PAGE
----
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How Essential Is Illustrator (advice Please) ?

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#1 Guest_Bob_*

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Posted 20 June 2006 - 03:17 PM

I know this seems like a strange question as all the jobs I would consider dream positions require it. But I've just finished an Engineering degree so my Swks and Rhino are ok. I've done alot of work in Photoshop and sketchbook pro. So I want to know the actual advantages of illustrator and how hard it would be to learn the interface with experience of PS. I already have all the above software plus coreldraw.
So do I..

A) Not worry too much about Illustrator and use SBpro & Corel and save up for studio tools?

;) Or bite the bullet and get hold of Illustrator?

#2 Cyberdemon



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Posted 20 June 2006 - 03:34 PM

If you know how to use Photoshop and other Adobe apps like Indesign, transitioning to Illustrator will be effortless. Illustrator is for doing vector art which is very useful when you want to be printing things like technical drawings, or other graphics.

If you're a student you can get the educational version fairly cheap. It's a useful tool to know and won't take very long to learn at all.

#3 Guest_kaiza_*

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Posted 21 June 2006 - 01:24 PM

I know that other companies have similar applications but i havent had any experience with them.

Illustrator definitely has its own niche for me, and i prefer using it where possible over photoshop due to the nature of vector graphics (being able to go back and change them easily)

if youre wondering about the interface, if youre familiar with photoshop and have used the pen tool youll be fine.

understanding where vector artwork fits in is difficult at first, but it has a huge range of applications - i import my solidoworks drawings (it integrates well with photoshop and indesign), create logos for presentation and for decals to use in photoworks as well as creating things like nets for simple paper models.

its also awesome for tracing things - its quite trendy in advertising and it is a lot easier than trying to remove the background behind a person or product in a photo.

#4 Guest_Jacky_Ryu_*

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Posted 21 June 2006 - 05:31 PM

Another point (vector related) is that you can scale down or up vector graphics in Illustrator without losing quality (unlike photoshop). You can also do things like export paths/lines to Photoshop which can be very handy.

Definately worth familiarising yourself with it. It won't be too hard to pick up as mentioned by Cyber Demon.

InDesign, Photoshop and Illustrator all have similarities and differences. But each is unique for different purposes.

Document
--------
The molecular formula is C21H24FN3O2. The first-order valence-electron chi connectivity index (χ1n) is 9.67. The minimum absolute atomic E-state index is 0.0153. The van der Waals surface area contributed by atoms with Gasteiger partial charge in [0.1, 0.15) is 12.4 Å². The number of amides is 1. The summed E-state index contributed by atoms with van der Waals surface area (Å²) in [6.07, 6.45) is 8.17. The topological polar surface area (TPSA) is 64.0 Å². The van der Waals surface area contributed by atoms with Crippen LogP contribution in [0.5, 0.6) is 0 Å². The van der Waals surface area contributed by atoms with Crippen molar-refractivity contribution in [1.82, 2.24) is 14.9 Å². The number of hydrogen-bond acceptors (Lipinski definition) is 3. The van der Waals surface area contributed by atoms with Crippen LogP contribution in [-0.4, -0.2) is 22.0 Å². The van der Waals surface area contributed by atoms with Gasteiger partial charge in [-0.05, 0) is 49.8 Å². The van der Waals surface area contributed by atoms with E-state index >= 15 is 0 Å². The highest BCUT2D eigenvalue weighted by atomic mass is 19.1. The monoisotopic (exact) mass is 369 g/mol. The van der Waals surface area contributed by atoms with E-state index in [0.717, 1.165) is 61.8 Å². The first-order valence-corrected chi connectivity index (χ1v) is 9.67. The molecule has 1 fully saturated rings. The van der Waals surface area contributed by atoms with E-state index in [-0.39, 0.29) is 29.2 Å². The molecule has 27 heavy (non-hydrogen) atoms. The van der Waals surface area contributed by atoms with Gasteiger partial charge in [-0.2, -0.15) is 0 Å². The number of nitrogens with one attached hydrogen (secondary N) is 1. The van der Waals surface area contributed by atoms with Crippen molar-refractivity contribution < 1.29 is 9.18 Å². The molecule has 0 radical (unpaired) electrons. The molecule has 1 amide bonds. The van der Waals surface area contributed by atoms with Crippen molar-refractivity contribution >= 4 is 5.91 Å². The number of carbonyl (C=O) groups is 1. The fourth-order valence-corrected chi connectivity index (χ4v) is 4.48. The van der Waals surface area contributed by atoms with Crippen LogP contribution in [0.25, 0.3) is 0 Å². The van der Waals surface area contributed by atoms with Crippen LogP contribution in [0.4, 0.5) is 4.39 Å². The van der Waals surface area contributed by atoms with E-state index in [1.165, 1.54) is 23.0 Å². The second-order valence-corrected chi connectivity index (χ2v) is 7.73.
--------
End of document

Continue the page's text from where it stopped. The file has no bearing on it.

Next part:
InDesign - Layout
Illustrator - Logos, line art
Photoshop - Images for web, magazines, modifications to rasterised images.

Of course, there are more uses to them than the ones that I have stated.

#5 Guest_Dmjones_*

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Posted 21 June 2006 - 09:20 PM

I dont use illustrator much at all, I use freehand MX and I rate it. Unfortunately it doesnt (or I dont know a way) allow drag and drop of paths that photoshop will recognise as illustrator does. All these vector programs are pretty mature now meaning they're pretty similar in quality, but all have some slightly differnt features which guides user preference.

#6 Guest_key_*

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Posted 05 July 2006 - 06:45 AM

get the demo, its easier to use then photoshop. Its handy at times, tracing drawings much better to do in illustrator. and with cs2 you can paste vector into photoshop and resize it without loosing quality as a smart object. There are some people who are demons with illustrator renderings.

#7 skinny


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Posted 05 July 2006 - 11:01 PM

Like this guy for instance:
click on the link that says "vector", then the one that says "realistic" on the right hand side. Pure insanity!

#8 Cyberdemon



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Posted 06 July 2006 - 12:47 AM

Those are pretty impressive. I'd be interested to see them at a much larger size to see how they hold up. Labor intensive but very nice results. I also wonder if that guy is self taught or has a degree in illustration.

#9 Guest_mola667_*

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Posted 29 May 2007 - 01:52 PM

I never been in contact with illustrator cause in Spain all the offices use Freehand, but when i moved to Italy to join an Internship in a ID office at Rome, they use Illustrator, in most of Italy they use it and never use freehand...i dont know the reasons actually. Well the point is i leanrt quite faster, cause all these programs are based in the same basics, vector and degradates and bla bla is not so dificult. In this office the teach me how to improve a fake 3d just with illustrator, cause was the way they work, more faster and easy to render an object before the final stage than modelling 3d.

#10 Guest_Gappie_*

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Posted 29 May 2007 - 10:47 PM

At the moment I'm using different programs often achieving the same. Just recently I've used macromedia fireworks which is, in my opinion, a good tool for creating interface images out of vector. Has some handy tools but also a lot of similarities with illustrator. Therefore combining it a lot. :D

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